Scott Stinson: Amid Toronto Maple Leafs’ many non-scandals, Nazem Kadri situation might actually matter

TORONTO — It was only a matter of time in the Toronto Maple Leafs 2014-15 season until the controversies started sprouting their own sub-controversies.

Pro sports sometimes sees grown men treated as children, and Shanahan just sent Kadri to his room, took away his phone and his Xbox, and told him to think long and hard about what he had done, mister.

From there, things evolved about how you would expect on a day in which Toronto was scheduled to have an uneventful game against the Buffalo Sabres, who are every bit as bad as the Leafs — worse, even! — but lack their flare for controversy, both in quality and quantity.

Dion Phaneuf, the captain, came out after the team’s morning skate and proved to be equally as obtuse as Shanahan. He said the players were “going to support Naz through this” and offered that Kadri had “handled himself well through this difficult time.” It was as though Kadri had suffered the death of a beloved pet. (Shanahan had earlier said players and coaches were told not to discuss what had earned Kadri the auxiliary suspension.) Phaneuf also said he was glad that Kadri had taken responsibility for his actions on Monday, which he did, although at the time everyone thought the issue was a single ill-timed sleep in.

Then it was Peter Horachek’s turn to dissemble, and after offering that it was “time for THE CANADIAN PRESS/Darren Calabrese

It was all more than a bit goofy. But in a season that has been littered with non-scandals that manage to suck up several days’ worth of hot takes on talk radio — the Kessel fight with media, the fan salute, the jersey tossing, the errant tweet, the other Kessel fight with media — it’s only this latest one that really seems like it matters. On Monday, it was Kadri sleeping late, which happens. On Wednesday, it was Kadri being sent a message that a continuation of unspecified “incidents” would likely spell the end of his career in Toronto. Suddenly, all of his history was back in play: Ron Wilson called him too skinny, Dallas Eakins called him too fat, Don Cherry called him all sorts of things, and there were always hints that the player wasn’t disciplined enough to be a reliable professional. By choosing to deal with this in the manner in which they have, the Maple Leafs have thrown this back on Kadri. He apologized for the lateness, now when he returns on Saturday — if he does — he can apologize for … whatever else he did that so chapped his bosses’ hides. It should be noted that Kadri is hardly alone as a young hockey player who spends perhaps a bit too much time doing non-hockey things. The Bruins dumped Tyler Seguin for such misdeeds, the Philadelphia Flyers blew their team up a few years ago for the same reason and the Winnipeg Jets might be doing it now.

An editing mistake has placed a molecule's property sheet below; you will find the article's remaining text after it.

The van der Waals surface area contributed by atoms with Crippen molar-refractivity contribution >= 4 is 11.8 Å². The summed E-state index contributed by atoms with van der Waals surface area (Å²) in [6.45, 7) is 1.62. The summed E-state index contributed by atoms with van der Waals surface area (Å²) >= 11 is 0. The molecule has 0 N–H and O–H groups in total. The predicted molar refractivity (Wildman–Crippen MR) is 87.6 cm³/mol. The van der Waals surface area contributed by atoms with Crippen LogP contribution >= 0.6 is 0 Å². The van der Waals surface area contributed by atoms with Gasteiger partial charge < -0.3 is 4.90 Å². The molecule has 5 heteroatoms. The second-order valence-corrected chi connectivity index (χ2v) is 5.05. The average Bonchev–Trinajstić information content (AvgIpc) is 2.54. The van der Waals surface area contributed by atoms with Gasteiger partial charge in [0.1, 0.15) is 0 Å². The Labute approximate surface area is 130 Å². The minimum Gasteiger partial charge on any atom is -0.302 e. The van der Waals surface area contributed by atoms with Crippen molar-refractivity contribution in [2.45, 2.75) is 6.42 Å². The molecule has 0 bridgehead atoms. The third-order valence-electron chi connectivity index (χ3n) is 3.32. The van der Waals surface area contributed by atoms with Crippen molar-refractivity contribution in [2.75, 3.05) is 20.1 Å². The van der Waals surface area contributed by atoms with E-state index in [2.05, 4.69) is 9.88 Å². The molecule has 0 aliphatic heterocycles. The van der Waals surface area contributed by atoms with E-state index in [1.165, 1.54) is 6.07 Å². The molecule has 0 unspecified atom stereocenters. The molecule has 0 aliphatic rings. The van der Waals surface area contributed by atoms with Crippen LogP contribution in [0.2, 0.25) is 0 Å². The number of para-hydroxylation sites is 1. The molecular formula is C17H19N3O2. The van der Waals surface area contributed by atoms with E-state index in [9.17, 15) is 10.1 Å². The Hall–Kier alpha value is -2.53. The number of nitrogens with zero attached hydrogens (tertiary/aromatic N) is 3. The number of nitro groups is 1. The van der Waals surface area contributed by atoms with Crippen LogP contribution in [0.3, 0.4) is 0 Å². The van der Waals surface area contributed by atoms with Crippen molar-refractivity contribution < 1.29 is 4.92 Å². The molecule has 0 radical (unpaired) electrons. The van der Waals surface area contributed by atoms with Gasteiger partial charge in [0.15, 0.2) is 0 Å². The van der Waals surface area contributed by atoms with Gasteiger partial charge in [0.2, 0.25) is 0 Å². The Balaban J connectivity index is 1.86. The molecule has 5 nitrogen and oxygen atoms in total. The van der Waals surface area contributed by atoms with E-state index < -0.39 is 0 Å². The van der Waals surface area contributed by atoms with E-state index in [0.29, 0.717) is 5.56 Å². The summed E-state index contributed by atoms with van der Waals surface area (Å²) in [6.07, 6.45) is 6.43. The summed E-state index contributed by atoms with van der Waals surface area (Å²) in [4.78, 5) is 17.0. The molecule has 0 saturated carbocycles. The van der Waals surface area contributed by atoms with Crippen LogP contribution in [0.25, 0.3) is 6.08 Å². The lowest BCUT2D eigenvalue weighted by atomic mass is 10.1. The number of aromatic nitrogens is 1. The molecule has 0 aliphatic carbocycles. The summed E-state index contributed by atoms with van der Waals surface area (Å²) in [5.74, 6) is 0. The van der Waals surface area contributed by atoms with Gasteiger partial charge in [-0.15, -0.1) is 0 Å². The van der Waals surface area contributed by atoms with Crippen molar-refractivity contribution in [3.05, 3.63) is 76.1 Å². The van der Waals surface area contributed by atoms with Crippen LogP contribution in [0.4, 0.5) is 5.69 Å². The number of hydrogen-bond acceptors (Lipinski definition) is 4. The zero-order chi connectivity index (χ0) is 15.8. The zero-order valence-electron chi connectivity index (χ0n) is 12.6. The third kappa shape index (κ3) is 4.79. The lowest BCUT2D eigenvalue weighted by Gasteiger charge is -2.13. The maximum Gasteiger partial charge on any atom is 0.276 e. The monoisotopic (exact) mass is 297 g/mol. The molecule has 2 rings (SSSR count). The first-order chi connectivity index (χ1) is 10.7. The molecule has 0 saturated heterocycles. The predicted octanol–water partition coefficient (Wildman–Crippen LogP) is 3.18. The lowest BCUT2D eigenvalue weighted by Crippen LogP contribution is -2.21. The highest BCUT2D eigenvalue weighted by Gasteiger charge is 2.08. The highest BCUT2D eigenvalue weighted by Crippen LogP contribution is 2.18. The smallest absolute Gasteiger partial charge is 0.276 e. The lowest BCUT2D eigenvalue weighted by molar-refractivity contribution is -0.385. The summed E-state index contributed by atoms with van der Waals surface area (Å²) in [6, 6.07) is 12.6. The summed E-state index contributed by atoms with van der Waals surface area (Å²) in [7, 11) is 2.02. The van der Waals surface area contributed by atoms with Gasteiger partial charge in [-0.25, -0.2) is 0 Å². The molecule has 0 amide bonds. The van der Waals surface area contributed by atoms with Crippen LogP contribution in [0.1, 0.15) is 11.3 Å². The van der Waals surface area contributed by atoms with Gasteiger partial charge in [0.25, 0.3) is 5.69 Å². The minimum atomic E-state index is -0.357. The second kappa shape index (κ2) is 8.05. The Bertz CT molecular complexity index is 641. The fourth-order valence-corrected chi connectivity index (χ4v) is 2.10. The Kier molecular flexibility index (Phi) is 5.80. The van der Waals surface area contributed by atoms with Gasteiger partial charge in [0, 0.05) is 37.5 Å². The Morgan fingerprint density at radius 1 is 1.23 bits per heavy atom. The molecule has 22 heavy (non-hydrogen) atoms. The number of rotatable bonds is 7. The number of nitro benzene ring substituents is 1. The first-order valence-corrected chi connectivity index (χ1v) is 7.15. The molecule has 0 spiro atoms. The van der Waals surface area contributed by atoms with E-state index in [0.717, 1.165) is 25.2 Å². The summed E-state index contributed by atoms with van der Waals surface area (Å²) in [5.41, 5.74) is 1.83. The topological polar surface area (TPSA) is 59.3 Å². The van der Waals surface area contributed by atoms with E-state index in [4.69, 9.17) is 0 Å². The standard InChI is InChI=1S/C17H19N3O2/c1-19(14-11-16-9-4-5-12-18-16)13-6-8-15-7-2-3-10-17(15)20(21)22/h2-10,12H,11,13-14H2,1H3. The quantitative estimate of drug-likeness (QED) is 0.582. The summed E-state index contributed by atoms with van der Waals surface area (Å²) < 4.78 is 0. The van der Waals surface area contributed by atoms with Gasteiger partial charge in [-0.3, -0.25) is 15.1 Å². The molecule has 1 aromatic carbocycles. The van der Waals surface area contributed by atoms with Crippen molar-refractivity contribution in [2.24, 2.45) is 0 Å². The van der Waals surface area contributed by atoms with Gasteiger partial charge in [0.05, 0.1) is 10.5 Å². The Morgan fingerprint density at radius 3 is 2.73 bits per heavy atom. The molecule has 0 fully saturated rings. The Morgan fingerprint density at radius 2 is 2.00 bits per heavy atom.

“Everyone in the NHL,” Shanahan said on Wednesday, “has to make good decisions.” These Leafs have discovered that they probably won’t like Dad when he’s angry.



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